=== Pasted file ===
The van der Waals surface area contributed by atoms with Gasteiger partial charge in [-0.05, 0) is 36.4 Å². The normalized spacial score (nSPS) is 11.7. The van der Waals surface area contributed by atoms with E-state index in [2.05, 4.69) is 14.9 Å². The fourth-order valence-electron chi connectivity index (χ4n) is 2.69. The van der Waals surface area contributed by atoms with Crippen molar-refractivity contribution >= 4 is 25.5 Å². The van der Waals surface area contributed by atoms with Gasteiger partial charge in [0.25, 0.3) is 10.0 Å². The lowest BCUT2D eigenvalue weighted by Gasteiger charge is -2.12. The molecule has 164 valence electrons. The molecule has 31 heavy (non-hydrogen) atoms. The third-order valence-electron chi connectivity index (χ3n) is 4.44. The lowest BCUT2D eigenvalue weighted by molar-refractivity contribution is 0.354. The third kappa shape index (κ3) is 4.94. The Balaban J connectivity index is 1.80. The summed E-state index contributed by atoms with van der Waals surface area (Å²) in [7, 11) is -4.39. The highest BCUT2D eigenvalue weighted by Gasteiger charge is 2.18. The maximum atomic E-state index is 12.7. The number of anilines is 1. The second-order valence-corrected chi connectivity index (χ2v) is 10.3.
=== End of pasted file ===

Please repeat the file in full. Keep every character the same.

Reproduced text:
The van der Waals surface area contributed by atoms with Gasteiger partial charge in [-0.05, 0) is 36.4 Å². The normalized spacial score (nSPS) is 11.7. The van der Waals surface area contributed by atoms with E-state index in [2.05, 4.69) is 14.9 Å². The fourth-order valence-electron chi connectivity index (χ4n) is 2.69. The van der Waals surface area contributed by atoms with Crippen molar-refractivity contribution >= 4 is 25.5 Å². The van der Waals surface area contributed by atoms with Gasteiger partial charge in [0.25, 0.3) is 10.0 Å². The lowest BCUT2D eigenvalue weighted by Gasteiger charge is -2.12. The molecule has 164 valence electrons. The molecule has 31 heavy (non-hydrogen) atoms. The third-order valence-electron chi connectivity index (χ3n) is 4.44. The lowest BCUT2D eigenvalue weighted by molar-refractivity contribution is 0.354. The third kappa shape index (κ3) is 4.94. The Balaban J connectivity index is 1.80. The summed E-state index contributed by atoms with van der Waals surface area (Å²) in [7, 11) is -4.39. The highest BCUT2D eigenvalue weighted by Gasteiger charge is 2.18. The maximum atomic E-state index is 12.7. The number of anilines is 1. The second-order valence-corrected chi connectivity index (χ2v) is 10.3.